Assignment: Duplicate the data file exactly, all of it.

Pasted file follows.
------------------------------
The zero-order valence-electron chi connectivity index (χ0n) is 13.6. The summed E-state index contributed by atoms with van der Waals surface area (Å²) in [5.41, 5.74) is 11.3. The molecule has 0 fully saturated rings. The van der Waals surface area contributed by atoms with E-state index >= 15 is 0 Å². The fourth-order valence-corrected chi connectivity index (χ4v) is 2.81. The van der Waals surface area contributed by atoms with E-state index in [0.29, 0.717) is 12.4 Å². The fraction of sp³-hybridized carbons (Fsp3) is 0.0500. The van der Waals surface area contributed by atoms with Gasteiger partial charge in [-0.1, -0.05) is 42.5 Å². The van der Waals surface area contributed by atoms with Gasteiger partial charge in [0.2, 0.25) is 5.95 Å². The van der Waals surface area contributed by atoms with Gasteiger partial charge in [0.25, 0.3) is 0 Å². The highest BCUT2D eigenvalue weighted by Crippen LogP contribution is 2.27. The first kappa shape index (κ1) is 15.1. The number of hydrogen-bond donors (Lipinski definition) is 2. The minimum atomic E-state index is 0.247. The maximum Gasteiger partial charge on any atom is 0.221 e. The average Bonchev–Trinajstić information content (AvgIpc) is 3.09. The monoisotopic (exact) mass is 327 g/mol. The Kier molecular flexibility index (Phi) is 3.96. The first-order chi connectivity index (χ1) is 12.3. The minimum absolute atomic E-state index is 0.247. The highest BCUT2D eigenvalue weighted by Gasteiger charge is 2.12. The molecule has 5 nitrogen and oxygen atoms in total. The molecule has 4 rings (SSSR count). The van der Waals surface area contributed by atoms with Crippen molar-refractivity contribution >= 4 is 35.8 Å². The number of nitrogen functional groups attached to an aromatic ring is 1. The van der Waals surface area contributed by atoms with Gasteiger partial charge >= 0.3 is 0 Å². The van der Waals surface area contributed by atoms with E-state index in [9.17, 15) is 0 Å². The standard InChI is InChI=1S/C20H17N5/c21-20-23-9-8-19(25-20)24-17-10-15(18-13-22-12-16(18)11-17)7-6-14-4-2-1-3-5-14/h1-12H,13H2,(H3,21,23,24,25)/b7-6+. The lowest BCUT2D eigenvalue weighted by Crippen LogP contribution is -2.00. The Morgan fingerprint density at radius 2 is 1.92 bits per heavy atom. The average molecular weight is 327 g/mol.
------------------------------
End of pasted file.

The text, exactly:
The zero-order valence-electron chi connectivity index (χ0n) is 13.6. The summed E-state index contributed by atoms with van der Waals surface area (Å²) in [5.41, 5.74) is 11.3. The molecule has 0 fully saturated rings. The van der Waals surface area contributed by atoms with E-state index >= 15 is 0 Å². The fourth-order valence-corrected chi connectivity index (χ4v) is 2.81. The van der Waals surface area contributed by atoms with E-state index in [0.29, 0.717) is 12.4 Å². The fraction of sp³-hybridized carbons (Fsp3) is 0.0500. The van der Waals surface area contributed by atoms with Gasteiger partial charge in [-0.1, -0.05) is 42.5 Å². The van der Waals surface area contributed by atoms with Gasteiger partial charge in [0.2, 0.25) is 5.95 Å². The van der Waals surface area contributed by atoms with Gasteiger partial charge in [0.25, 0.3) is 0 Å². The highest BCUT2D eigenvalue weighted by Crippen LogP contribution is 2.27. The first kappa shape index (κ1) is 15.1. The number of hydrogen-bond donors (Lipinski definition) is 2. The minimum atomic E-state index is 0.247. The maximum Gasteiger partial charge on any atom is 0.221 e. The average Bonchev–Trinajstić information content (AvgIpc) is 3.09. The monoisotopic (exact) mass is 327 g/mol. The Kier molecular flexibility index (Phi) is 3.96. The first-order chi connectivity index (χ1) is 12.3. The minimum absolute atomic E-state index is 0.247. The highest BCUT2D eigenvalue weighted by Gasteiger charge is 2.12. The molecule has 5 nitrogen and oxygen atoms in total. The molecule has 4 rings (SSSR count). The van der Waals surface area contributed by atoms with Crippen molar-refractivity contribution >= 4 is 35.8 Å². The number of nitrogen functional groups attached to an aromatic ring is 1. The van der Waals surface area contributed by atoms with Gasteiger partial charge >= 0.3 is 0 Å². The van der Waals surface area contributed by atoms with E-state index in [9.17, 15) is 0 Å². The standard InChI is InChI=1S/C20H17N5/c21-20-23-9-8-19(25-20)24-17-10-15(18-13-22-12-16(18)11-17)7-6-14-4-2-1-3-5-14/h1-12H,13H2,(H3,21,23,24,25)/b7-6+. The lowest BCUT2D eigenvalue weighted by Crippen LogP contribution is -2.00. The Morgan fingerprint density at radius 2 is 1.92 bits per heavy atom. The average molecular weight is 327 g/mol.